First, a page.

Kindle: the technology and hubbub

A combination of research on Amazon's electronic book reader, the Kindle, and the Atlantic Magazine article about Google making us dumber took this blog in directions unforeseen. My initial thoughts were about how Kindles would be used in a library, specifically the Southfield Public Library. Those thoughts will be shared in another post. Due to my gadget-loving nature I also thought Kindles were cool and hip, but then I thought about the intellectual property issues surrounding such digital distribution. That moved my thoughts to the music industry, copyright and of course the writing industry. This rabbit hole went deep and it was messy.

Krugman & Intellectual Property Matters
Paul Krugman, columnist for the New York Times, first made me think about writing on this topic, a topic that split into many. He wrote a brief column about the Kindle and offered a short discussion about how intellectual property laws are going to have to change with technology. He used the newspaper industry as an example of the struggle to give intellectual property away online in exchange for ad revenue, but he still sort of leaned on that model. I have some qualms giving away intellectual property and building a business model around that practice. Much of my worry stemmed from journalism's dilemmas. This model doesn't sound all that mad, but it sounds like things could go seriously wrong, especially for content creators - writers, musicians, etc.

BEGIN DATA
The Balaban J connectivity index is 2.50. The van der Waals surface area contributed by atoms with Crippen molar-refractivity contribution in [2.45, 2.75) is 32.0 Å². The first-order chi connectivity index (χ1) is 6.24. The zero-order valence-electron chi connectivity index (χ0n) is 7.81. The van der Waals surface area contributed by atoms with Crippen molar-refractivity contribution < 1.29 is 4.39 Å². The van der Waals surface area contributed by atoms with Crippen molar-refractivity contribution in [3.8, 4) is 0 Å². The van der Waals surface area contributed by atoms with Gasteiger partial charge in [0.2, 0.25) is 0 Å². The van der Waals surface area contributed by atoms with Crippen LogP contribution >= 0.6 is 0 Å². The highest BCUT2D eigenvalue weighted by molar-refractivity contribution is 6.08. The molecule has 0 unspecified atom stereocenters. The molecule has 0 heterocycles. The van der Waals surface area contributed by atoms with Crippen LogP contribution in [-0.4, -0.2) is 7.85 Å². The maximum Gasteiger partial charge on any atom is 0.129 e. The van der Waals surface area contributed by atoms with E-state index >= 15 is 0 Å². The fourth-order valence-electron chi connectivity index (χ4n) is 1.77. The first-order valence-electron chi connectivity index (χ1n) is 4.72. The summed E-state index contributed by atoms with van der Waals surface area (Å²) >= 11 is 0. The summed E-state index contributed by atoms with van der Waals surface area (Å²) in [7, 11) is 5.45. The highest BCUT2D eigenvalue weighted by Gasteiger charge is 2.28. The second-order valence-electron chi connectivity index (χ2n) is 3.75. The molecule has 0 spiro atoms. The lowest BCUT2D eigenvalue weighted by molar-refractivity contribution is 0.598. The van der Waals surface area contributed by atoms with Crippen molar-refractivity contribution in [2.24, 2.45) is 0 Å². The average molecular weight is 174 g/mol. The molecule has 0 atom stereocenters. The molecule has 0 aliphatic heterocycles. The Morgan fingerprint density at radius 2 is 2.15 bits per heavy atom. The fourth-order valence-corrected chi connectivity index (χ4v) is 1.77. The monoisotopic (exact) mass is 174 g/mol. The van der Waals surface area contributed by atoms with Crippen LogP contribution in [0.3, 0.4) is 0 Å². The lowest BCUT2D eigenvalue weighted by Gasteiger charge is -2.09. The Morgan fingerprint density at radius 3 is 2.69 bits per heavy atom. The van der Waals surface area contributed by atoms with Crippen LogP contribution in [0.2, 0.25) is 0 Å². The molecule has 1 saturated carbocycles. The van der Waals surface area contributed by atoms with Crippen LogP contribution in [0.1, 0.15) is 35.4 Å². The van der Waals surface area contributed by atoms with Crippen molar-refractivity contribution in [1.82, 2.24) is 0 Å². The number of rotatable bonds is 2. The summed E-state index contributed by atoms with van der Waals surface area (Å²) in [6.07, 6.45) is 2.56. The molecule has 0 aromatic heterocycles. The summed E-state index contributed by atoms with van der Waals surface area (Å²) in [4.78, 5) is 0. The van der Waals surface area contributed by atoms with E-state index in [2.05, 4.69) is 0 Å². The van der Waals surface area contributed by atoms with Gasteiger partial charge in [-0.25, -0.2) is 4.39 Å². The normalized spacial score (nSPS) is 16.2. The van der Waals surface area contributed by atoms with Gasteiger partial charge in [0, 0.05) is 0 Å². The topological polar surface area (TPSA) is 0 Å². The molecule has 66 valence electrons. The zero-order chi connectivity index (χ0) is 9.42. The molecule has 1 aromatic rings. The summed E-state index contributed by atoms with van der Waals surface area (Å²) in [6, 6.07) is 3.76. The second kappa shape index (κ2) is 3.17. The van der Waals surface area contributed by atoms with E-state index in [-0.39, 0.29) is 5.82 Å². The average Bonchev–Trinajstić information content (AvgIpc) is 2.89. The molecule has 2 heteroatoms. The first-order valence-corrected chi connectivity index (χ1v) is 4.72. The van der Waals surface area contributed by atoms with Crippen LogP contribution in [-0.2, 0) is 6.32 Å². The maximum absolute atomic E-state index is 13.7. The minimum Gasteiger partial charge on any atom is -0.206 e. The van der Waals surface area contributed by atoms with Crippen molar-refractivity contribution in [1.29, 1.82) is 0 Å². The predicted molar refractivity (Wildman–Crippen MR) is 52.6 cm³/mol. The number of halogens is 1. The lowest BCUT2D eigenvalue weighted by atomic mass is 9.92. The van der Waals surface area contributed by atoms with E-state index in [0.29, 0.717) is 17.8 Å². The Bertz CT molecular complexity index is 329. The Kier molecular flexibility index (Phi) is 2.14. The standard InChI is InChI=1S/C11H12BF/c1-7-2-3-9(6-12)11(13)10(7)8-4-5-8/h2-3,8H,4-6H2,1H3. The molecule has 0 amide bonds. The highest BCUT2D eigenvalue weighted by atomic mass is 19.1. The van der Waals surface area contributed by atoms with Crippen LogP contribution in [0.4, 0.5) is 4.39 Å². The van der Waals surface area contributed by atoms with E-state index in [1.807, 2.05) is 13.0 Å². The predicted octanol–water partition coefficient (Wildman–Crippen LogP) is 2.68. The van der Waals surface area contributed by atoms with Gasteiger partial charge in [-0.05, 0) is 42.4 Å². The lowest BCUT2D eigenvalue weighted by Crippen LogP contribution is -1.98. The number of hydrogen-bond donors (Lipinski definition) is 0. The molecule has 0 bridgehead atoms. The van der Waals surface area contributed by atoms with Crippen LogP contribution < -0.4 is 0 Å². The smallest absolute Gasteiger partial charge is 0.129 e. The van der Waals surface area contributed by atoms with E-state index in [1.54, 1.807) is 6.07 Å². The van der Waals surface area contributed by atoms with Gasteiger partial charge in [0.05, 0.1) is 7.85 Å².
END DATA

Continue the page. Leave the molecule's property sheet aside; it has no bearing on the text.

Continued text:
Krugman received interesting feedback on his column. The New York Times published letters to the editor three days after Krugman's column; they were pretty good. One mentioned the fact that there are many writers who can't write for a living and have to do something else. This inevitably led to less time for the writing process. Another writer wrote about how easy it would be to zip through text on a electronic reader. I thought this a great point; I love Control+F.

The same day the letters were published, there was a blog that brought up some very excellent points about content having high value and Krugman denying that fact in his column. The post wrapped up strong:

Krugman's article is based on the premise that intellectual property will become worthless, that the real money is made selling ancillary products. His example is the Grateful Dead, which makes its money not from its music but from sales of tshirts and memorabilia. We don't buy it for a minute. Great content has value in and of itself. Harry Potter's adventures will sell, even without any related tshirts, bookmarks and action figures. Content has value as does the intellectual property of writers and songwriters. Don't let anyone tell you otherwise.

With all this in mind, my brain still whined "We've got to get a Kindle!!! It's just as important as iPod or BlackBerry!" I calmed it down by gently agreeing that yes it would be amazing to have a device like this, but that it's a little too cutting edge (read: expensive, plus, I'm a librarian for crying out loud). I would be an early adopter if I could afford it. I seriously feel that these gadgets are going to do one of two things: either they will make me and a bunch of other people fantastically successful and happy or they will destroy me and the rest of mankind, like in the Matrix.